This weekend at Austin's South by Southwest Film Festival, during a panel celebrating the working relationship of filmmaker Jeff Nichols and actor Michael Shannon, the two made a surprise debut of the first footage from their forthcoming studio thriller, "Midnight Special" (one of our 100 Most Anticipated Movies Of The Year). And it was, in fact, some of the most special footage we've seen at SXSW so far.
Before they ran the footage, Nichols said that he first came onto Warner Bros' radar during the filming of his wonderful Southern Gothic yarn, "Mud." Shannon was in the middle of shooting the studio's big-budget "Man of Steel" and was only released for two days to work on his friend Nichols' drama (hence his rather small role). Warner Bros. warned Nichols that if anything happened to Shannon during the "Mud" shoot that caused the production of the superhero saga to be delayed or postponed they would charge the director for the overages. (Nichols joked that he would probably still be paying the studio back.) Still, Nichols was so impressed with the studio's professionalism and the fact that they recognized his creative relationship with Shannon, that when Nichols was prepping "Midnight Special," which he speculates could have totally been financed independently (cobbled together with money from small production companies and foreign investors and distributors), he went straight to Warner Bros. He said that pitching the studio wasn't easy but they finally agreed to back the movie and left him alone. The final product is what Nichols says is the closest one of his movies has ever been to what he imagined in his head, and Warner Bros. even awarded the director, on his first studio movie, final cut.
While Nichols kept coy, both before and after, about the context of the clip or what the larger movie was about (the plot follows a father and son who must evade government officials when they learn the boy has supernatural powers), his earlier comments to us that he wanted to make a movie that looked and felt like an old John Carpenter film certainly rang true. The hallmarks of Carpenter's work — twinkly lights against a jet black night sky, super anamorphic lenses that distort background images into abstract blobs, deliberate camera movements and framing, a glitchy electronic score — were all present, but refracted through the gritty, slightly heightened working class world of Nichols. It was certainly an exciting combination of elements, and the sequence certainly didn’t disappoint. **Spoiler warning from here on out**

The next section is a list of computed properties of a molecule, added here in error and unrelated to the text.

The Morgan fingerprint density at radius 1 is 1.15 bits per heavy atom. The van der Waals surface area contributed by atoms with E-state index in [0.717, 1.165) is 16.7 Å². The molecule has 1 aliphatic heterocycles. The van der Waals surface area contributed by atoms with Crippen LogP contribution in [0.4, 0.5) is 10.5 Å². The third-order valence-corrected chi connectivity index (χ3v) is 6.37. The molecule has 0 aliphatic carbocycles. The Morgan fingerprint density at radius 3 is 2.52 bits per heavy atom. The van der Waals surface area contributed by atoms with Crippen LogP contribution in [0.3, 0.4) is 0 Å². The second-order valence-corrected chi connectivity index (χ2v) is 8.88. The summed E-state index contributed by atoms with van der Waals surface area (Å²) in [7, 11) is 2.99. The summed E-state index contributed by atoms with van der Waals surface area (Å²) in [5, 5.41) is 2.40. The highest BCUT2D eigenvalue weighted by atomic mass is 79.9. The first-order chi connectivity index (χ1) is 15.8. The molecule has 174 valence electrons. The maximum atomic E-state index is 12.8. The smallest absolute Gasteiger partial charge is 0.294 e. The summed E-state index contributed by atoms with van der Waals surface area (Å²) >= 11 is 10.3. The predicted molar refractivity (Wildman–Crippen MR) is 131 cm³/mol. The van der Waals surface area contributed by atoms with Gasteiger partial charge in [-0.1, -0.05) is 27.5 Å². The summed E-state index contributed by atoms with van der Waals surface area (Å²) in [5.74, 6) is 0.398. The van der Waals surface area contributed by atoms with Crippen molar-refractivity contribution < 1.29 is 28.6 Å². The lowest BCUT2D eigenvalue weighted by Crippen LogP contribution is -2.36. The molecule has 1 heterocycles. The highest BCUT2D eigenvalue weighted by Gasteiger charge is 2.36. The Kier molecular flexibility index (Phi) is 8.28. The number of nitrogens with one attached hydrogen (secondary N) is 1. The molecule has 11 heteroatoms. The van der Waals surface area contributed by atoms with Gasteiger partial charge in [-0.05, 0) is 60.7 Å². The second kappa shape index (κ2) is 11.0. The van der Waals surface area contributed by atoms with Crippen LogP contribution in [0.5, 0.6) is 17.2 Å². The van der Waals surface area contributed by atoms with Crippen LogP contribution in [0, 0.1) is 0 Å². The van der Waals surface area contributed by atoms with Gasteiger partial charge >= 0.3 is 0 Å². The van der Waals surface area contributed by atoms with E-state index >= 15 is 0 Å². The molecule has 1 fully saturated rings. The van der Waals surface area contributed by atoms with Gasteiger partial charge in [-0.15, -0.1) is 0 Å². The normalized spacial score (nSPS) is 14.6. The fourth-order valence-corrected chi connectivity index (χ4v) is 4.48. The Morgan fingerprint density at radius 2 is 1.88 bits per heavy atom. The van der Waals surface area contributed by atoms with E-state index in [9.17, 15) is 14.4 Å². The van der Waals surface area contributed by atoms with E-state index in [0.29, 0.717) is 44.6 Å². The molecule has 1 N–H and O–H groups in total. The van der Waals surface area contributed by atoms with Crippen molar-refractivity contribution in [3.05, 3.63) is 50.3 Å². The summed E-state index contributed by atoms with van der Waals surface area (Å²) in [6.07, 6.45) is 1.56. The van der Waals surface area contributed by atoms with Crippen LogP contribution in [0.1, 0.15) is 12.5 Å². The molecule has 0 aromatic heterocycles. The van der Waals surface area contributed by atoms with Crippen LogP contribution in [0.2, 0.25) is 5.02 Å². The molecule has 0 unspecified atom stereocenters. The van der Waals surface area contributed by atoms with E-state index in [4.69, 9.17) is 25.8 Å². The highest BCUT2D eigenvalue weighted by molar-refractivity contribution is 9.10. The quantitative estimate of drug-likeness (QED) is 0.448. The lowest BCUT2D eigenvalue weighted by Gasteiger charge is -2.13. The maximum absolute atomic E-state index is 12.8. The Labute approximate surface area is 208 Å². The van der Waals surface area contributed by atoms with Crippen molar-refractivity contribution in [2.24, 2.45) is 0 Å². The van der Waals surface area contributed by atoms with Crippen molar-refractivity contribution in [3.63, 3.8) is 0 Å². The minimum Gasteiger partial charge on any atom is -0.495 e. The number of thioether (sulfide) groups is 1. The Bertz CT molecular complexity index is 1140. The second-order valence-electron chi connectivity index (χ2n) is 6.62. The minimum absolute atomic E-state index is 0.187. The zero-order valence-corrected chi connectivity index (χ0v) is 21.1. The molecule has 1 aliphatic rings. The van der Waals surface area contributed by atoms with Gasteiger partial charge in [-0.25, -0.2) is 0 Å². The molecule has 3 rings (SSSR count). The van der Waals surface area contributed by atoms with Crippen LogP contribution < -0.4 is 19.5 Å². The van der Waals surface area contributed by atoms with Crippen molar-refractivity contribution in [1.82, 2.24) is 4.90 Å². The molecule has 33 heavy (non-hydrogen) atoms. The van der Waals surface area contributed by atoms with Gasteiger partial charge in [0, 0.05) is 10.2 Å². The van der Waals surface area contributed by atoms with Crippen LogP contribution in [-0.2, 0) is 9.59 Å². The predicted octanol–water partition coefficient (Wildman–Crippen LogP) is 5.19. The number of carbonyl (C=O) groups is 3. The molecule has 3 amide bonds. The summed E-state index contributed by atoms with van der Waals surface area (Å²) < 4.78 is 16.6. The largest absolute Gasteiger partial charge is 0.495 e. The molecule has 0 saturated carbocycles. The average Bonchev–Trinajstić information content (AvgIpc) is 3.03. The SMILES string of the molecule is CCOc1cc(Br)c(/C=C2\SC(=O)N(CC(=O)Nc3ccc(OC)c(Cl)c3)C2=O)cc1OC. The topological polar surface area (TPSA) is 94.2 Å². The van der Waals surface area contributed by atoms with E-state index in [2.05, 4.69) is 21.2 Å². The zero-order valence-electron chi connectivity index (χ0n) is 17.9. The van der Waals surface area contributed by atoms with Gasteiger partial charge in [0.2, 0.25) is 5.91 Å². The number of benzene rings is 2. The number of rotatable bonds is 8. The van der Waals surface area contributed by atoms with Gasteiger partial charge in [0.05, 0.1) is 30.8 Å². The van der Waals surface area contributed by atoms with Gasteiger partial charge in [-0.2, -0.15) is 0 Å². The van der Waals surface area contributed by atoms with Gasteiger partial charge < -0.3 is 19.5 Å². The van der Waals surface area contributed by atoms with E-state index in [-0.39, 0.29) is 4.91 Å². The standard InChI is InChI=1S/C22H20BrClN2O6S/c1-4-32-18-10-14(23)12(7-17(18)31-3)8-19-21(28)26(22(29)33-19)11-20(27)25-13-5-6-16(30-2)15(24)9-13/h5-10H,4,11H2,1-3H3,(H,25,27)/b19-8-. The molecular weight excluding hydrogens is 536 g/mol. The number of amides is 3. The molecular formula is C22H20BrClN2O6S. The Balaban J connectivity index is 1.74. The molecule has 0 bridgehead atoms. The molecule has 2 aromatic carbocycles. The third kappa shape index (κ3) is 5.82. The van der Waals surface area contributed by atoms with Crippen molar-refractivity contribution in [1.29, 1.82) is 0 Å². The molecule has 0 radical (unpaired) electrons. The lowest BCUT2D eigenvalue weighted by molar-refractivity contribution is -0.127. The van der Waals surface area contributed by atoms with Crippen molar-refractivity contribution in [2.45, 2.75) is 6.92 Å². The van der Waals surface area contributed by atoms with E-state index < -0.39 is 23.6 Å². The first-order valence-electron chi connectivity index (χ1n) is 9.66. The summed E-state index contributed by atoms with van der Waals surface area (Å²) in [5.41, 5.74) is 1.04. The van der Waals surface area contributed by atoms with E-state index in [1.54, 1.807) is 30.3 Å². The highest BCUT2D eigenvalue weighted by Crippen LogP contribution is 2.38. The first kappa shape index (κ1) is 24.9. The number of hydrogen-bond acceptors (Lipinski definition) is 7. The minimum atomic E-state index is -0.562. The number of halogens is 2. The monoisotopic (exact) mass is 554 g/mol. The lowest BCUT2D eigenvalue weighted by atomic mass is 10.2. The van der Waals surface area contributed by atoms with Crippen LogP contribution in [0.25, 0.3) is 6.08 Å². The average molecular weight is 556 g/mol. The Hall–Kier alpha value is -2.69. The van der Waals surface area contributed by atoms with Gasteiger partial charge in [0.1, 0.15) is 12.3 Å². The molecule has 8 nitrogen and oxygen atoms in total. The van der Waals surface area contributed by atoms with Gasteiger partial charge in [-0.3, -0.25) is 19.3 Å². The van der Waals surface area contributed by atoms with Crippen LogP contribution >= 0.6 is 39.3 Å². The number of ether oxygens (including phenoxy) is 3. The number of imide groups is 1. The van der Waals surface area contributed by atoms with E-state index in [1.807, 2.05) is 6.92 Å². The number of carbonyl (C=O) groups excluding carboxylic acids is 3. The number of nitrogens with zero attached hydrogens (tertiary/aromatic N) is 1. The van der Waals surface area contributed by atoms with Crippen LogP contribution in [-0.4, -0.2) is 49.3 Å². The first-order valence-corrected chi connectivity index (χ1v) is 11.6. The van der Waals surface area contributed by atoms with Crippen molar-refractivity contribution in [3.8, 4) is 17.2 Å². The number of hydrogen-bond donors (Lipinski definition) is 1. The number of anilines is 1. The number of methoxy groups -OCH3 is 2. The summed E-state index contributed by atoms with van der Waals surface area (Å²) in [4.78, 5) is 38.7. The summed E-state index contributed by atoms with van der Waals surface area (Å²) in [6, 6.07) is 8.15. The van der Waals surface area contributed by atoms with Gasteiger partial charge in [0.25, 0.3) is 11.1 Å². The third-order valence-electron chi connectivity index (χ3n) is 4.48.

The sequence features Shannon and Joel Edgerton riding in a beat-up van up to a gas station. They are typical Nichols characters: blue collar, dirty, and their relationship isn't exactly clear, although they could certainly be criminals. They've got a young boy (Jaeden Lieberher) in the van, and once they pull up they instruct him to stay inside the vehicle while they get stuff from the adjacent convenience store. There's already palpable tension in the scene, but as Nichols cuts back and forth between the goons in the store buying junk food, and the little kid, who wears goggles and is reading a Superman comic book (another perk to working with Warner Bros, no doubt), that tension becomes almost unbearable.
Finally the kid gets out of the car and starts walking away from the gas station. Edgerton and Shannon notice and run out to him, but something strange has already started to happen. A chubby woman getting out of another car to see if the boy is okay approaches him but Shannon shoos her away, telling her that the boy is his son (it's unclear whether or not this is true). As Shannon scoops the young boy up in his arms, the boy says, "I'm sorry," as fireballs rain down from the sky, turning a nearby car into a tumbling inferno. Shannon and Edgerton run back to the van, start it quickly, and take off, driving away from the chaos.
Nichols has always said that the movie was science fiction, but he didn't specify if the child had certain powers that could manifest themselves like in the scene we saw (which, if true, would be reminiscent of the Joe Dante segment of the "Twilight Zone" movie), or if the kid is some kind of extraterrestrial and was calling for help… Either way, it's truly stunning stuff, rich and stirring and very much in keeping with the Nichols' aesthetic while pushing it further and harder. We were floored.
After the footage ran, Nichols said that the goal was to have the movie released on Thanksgiving, but that might change. We thought that he was implying that it was done and that the date might move up but a couple of other people we quizzed afterwards read it that he was running behind and that a 2016 release is more likely. But the point that this footage made abundantly clear is that whenever "Midnight Special" comes out, it will be very much be worth the wait.